Thanks to the amazing efforts of our supporters, last year we raised more than £158 million.
£120 million was spent on funding ground-breaking research and support for people with heart and circulatory diseases. £38 million was spent on the costs associated with generating income. In other words, for every £1 raised, around 76p, went straight to funding research on heart and circulatory diseases, and the risk factors that cause them. These diseases currently account for 1 in 3 deaths globally, causing heartbreak in homes, schools and offices across the country.
Coronary heart disease kills more than twice as many women as breast cancer in the UK. Around 3.5 million women are living with heart and circulatory diseases and, on average, 70 women die from coronary heart disease each day. That’s approximately three women every hour. They leave behind partners, children, friends, brothers, sisters, mums and dads. These diseases are causing heartbreak every single day.
Your donations have helped us make major breakthroughs over the last sixty years, from discovering clot-busting drugs to help treat heart attacks, to pioneering the first transplants and pacemakers. But there's still more to do. And by taking part in Dechox, you'll be helping us fund research that could lead to the next development in the prevention, diagnosis and treatment of heart and circulatory conditions.
You power our research
Could pay for enough researcher toolkits to keep a busy research team going for over a week.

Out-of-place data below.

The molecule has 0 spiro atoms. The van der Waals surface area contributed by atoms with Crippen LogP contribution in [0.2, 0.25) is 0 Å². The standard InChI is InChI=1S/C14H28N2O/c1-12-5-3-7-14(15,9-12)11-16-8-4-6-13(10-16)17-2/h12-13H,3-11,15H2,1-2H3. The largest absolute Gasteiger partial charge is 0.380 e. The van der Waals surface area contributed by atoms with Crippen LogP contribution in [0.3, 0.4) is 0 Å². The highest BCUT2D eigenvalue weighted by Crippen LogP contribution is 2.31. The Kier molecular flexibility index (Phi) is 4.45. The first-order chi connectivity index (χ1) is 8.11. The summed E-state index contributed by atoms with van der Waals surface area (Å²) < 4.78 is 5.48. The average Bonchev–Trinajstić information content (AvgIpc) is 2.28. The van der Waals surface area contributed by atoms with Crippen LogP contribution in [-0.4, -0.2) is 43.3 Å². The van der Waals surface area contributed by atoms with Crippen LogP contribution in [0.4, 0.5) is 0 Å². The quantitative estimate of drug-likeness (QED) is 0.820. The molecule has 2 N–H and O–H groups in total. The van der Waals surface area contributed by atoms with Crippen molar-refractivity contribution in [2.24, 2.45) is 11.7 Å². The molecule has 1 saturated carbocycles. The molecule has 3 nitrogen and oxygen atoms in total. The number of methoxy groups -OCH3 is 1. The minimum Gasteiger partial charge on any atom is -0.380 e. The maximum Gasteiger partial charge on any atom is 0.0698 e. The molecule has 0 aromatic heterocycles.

£150 or more
Could help one of our early career researchers carry out a day-and-a-half of research.
£300 or more
Could help to pay for one day of a project to build new, healthy pieces of heart. In the future, this new heart tissue could be used to treat heart failure.
Coming to terms with an inherited heart condition
Lisa had no idea that she was living with an inherited heart condition – until she suffered a cardiac arrest out of the blue. She was relaxing at home with a friend when she suddenly started slurring her words and fainted. Luckily, her friend was quick to call an ambulance and did CPR until paramedics arrived.
In hospital, Lisa had an ECG test to find out what had caused the cardiac arrest, and was diagnosed with a heart condition called Long QT syndrome. The condition causes irregular heart rhythms, meaning Lisa needed to have an ICD implanted in case her heart stopped again.
Long QT syndrome is an inherited condition, so Lisa’s daughters Ellie and Amelie were also tested, and were found to have the gene. Luckily, they can manage their condition with medication, but they also have to be careful not to get their heart rate up too high, being extra careful and holding back at events like school sports days or in PE lessons.
A former competitive swimmer and keen gym-goer, it was hard for Lisa to come to terms with her diagnosis, and with passing the condition on to her daughters. Luckily, a BHF-supported genetic nurse, Tootie, was on hand to help her throughout the process of genetic testing.
Lisa doesn’t want to let her family’s heart condition get in the way of enjoying life. From going on holidays abroad and riding roller coasters to teaching her daughters how to swim, they still enjoy activities together as a family.